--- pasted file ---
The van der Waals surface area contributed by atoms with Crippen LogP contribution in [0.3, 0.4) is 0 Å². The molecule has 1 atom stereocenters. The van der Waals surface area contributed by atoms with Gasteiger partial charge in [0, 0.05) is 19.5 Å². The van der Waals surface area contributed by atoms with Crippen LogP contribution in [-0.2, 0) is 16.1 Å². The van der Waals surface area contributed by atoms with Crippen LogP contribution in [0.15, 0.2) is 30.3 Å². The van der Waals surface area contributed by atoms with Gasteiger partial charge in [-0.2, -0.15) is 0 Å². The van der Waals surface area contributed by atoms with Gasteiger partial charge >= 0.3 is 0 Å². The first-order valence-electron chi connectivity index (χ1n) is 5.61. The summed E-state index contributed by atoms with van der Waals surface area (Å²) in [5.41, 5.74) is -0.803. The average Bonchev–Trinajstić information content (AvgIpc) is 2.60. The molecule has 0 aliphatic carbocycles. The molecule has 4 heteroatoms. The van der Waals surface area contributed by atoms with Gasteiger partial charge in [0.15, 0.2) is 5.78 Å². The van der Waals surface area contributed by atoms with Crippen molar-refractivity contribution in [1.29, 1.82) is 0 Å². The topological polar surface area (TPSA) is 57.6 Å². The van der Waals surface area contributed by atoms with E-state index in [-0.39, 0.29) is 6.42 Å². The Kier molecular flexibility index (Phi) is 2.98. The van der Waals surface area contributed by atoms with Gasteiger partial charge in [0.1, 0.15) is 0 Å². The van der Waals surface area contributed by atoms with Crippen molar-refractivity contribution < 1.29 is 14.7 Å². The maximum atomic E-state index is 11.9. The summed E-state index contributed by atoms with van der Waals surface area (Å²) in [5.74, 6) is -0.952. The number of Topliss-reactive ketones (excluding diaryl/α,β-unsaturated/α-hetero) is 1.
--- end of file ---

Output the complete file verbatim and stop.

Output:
The van der Waals surface area contributed by atoms with Crippen LogP contribution in [0.3, 0.4) is 0 Å². The molecule has 1 atom stereocenters. The van der Waals surface area contributed by atoms with Gasteiger partial charge in [0, 0.05) is 19.5 Å². The van der Waals surface area contributed by atoms with Crippen LogP contribution in [-0.2, 0) is 16.1 Å². The van der Waals surface area contributed by atoms with Crippen LogP contribution in [0.15, 0.2) is 30.3 Å². The van der Waals surface area contributed by atoms with Gasteiger partial charge in [-0.2, -0.15) is 0 Å². The van der Waals surface area contributed by atoms with Gasteiger partial charge >= 0.3 is 0 Å². The first-order valence-electron chi connectivity index (χ1n) is 5.61. The summed E-state index contributed by atoms with van der Waals surface area (Å²) in [5.41, 5.74) is -0.803. The average Bonchev–Trinajstić information content (AvgIpc) is 2.60. The molecule has 0 aliphatic carbocycles. The molecule has 4 heteroatoms. The van der Waals surface area contributed by atoms with Gasteiger partial charge in [0.15, 0.2) is 5.78 Å². The van der Waals surface area contributed by atoms with Crippen molar-refractivity contribution in [1.29, 1.82) is 0 Å². The topological polar surface area (TPSA) is 57.6 Å². The van der Waals surface area contributed by atoms with E-state index in [-0.39, 0.29) is 6.42 Å². The Kier molecular flexibility index (Phi) is 2.98. The van der Waals surface area contributed by atoms with Gasteiger partial charge in [0.1, 0.15) is 0 Å². The van der Waals surface area contributed by atoms with Crippen molar-refractivity contribution < 1.29 is 14.7 Å². The maximum atomic E-state index is 11.9. The summed E-state index contributed by atoms with van der Waals surface area (Å²) in [5.74, 6) is -0.952. The number of Topliss-reactive ketones (excluding diaryl/α,β-unsaturated/α-hetero) is 1.